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Friday, November 8, 2013

How The World Will End, According To 1939

They seem to have Robert Frost covered here...

Some say the world will end in fire,
Some say in ice.
From what I've tasted of desire
I hold with those who favor fire.
But if it had to perish twice,
I think I know enough of hate
To say that for destruction ice
Is also great

And would suffice.


But nothing so tame as Eliot envisioned:

This is the way the world ends 
This is the way the world ends 
This is the way the world ends 
Not with a bang but a whimper.

(Whole poem here)

Popular Science published those apocalyptic illustrations, along with a very upsetting three-page article, in its September 1939 issue.

A giant meteor running wild through space... may strike the Earth and spread havoc with its impact and scorching breath.

In the image above, thousands of people run from Manhattan as meteors streak down around them. But their flight is futile, because a city-sized asteroid is about one nanosecond away from obliterating the Eastern time zone. "People that it missed would still be threatened, not only by terrible earthquakes, but even more by a searing air blast of hurricane velocity that would mushroom out from the point of impact

If the sun grows hotter, life will perish in the superheated atmosphere.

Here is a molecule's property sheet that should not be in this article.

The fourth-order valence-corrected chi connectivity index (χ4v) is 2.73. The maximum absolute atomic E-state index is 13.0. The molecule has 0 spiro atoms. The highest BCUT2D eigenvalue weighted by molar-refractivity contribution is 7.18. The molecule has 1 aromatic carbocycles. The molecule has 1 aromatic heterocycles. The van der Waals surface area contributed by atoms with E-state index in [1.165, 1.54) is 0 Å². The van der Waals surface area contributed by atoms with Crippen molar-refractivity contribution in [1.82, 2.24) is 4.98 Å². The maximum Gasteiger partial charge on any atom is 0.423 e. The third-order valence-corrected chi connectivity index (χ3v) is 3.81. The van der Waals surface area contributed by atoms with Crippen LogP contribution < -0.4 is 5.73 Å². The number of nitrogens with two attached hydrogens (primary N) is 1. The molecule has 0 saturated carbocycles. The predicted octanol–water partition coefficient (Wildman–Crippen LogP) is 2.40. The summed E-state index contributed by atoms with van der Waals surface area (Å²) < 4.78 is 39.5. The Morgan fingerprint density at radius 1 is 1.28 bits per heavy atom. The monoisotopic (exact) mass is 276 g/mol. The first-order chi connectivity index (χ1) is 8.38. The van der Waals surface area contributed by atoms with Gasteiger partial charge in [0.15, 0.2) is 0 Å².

Sometimes a star becomes a 'nova,' or mysteriously flares up in brightness. Suppose that suddenly our own star, the sun, should likewise act as if a vast bellows were blowing a draft into its molten interior. In eight brief minutes the resulting blast of radiant heat would reach the earth, and all life on this planet would vanish in clouds of steam and puffs of smoke.

As the sun burns out, ice will cover the earth and men will shiver around fires in dark caverns.
The sun will become a dull-red ball in a sullen sky, casting only a feeble, ruddy glow over ice that will cover the earth. For a time, human beings will be able to live near the equator, and then underground, beside perpetually burning fires. But when the solar furnace dwindles to a faint spark, the earth's atmosphere will turn to liquid air and life will become impossible.

The moon draws nearer the earth, raising enormous tides and unleashing the inferno seething beneath its crust.
As tidal friction slows down the moon in its orbit, the earth will draw it nearer and nearer. To anyone still on earth, it will appear as an ominous golden-orange orb, fattening in apparent size until it reaches twenty-four times its present magnitude—no longer a friendly beacon by night, but a terror in the skies. Oceans will wash over all but the highest mountains. Racking strains in the earth's crust will unleash the inferno that lies beneath.

Finally, Popular Science explains, the moon will get so close to Earth that it will experience "land tides," causing our satellite to burst into rocky chunks that then rain down on Earth, "completing the destruction of anything alive." The rest of the moon pieces will orbit around Earth in a ring, and our planet will live out its days like a grotesque version of Saturn.

1 comment:

  1. Actually tidal friction makes the moon go farther away from Earth, not closer. The rate is about 38 mm per year. The tidal friction transfers energy from the Earth's rotation to the moon's orbit, making it go farther away and the day get longer.

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